Moore's Law The Fifth Paradigm, Calculations per Second per $1,000, Logarithmic Plot

Be sure to keep in mind that these are log plots, so a straight line is really an exponential curve - like the ones shown below i.e. screaming off the charts and through the ceiling.

The book goes on to illustate the point that technology is exploding on all fronts with expoential plots of other technologies experiencing exponential changes

  • Dynamic RAM size (smallest feature sizes decreasing exponentially)
  • Dynamic RAM price performance (improving exponentially)
  • Average Transistor price (decreasing exponentially)
  • Transistor Manufacturing costs (decreasing exponentially)
  • Microprocessor clock speeds (increasing exponentially)
  • Microprocessor costs (decreasing exponentially)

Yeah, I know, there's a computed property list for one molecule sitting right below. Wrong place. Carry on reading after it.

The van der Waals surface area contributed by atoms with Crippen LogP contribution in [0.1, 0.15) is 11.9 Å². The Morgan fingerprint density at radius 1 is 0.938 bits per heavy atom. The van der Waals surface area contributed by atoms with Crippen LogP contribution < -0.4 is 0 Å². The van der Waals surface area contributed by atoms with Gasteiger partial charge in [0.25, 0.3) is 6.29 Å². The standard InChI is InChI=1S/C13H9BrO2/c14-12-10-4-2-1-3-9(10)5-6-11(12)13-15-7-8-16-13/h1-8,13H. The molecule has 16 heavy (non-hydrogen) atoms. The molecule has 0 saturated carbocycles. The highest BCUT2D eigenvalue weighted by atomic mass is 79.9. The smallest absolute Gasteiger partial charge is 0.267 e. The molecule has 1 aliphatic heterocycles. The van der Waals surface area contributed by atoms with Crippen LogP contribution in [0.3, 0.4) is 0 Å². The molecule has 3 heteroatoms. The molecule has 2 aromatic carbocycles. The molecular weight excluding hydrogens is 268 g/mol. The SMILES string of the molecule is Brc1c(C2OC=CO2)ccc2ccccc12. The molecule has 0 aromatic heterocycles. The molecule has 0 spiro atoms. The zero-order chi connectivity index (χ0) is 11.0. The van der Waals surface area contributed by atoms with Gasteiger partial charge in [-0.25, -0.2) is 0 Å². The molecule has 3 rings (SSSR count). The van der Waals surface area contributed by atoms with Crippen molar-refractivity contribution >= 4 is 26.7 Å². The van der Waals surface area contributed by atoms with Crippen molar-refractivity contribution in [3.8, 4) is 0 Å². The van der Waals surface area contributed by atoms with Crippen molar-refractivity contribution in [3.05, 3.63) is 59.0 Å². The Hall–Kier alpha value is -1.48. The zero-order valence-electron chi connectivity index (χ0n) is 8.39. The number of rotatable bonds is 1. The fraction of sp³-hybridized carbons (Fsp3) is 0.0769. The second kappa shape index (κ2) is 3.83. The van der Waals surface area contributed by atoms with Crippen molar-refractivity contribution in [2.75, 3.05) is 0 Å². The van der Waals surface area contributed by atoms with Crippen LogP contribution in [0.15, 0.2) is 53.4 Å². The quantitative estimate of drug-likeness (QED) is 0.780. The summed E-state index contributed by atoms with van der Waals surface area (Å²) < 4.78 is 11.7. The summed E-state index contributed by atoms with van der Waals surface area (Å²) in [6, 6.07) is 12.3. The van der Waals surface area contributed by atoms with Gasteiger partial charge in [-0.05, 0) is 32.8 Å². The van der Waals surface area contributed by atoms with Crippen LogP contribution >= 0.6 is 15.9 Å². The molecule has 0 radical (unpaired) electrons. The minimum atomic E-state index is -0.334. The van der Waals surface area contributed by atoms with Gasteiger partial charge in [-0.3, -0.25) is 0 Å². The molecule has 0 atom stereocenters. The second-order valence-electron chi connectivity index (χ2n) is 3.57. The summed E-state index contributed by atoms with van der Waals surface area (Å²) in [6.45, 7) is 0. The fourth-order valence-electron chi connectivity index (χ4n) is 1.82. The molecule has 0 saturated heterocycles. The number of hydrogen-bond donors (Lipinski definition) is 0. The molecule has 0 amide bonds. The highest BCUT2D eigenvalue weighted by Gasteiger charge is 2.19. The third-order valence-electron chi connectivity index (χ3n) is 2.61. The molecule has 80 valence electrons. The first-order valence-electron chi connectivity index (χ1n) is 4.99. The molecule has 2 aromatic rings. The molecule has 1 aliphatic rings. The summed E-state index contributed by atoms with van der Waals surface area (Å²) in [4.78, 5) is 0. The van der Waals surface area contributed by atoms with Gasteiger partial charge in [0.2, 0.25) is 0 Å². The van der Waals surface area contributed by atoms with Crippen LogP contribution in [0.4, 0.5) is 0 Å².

• Transistors per microprocessor (increasing exponentially)
  • Processor performance (increasing exponentially)
  • DNA sequencing costs per base pair (decreasing exponentially)
  • Random Access Memory bits per dollar (increasing exponentially)
  • Magnetic data storage bits per dollar (increasing exponentially)
  • Wireless Internet and phone services price performance (increasing exponentially)
  • Number of Internet hosts (increasing exponentially)
  • Bytes of Internet traffic (increasing exponentially)
  • Internet backbone bandwidth (increasing in a very terraced, quasi-exponential manner)
  • Mechanical device sizes (decreasing exponentially)
  • Number of scientific citations for nanotechnology research (increasing exponentially)
  • Number of U.S. nanotech patents (increasing exponentially)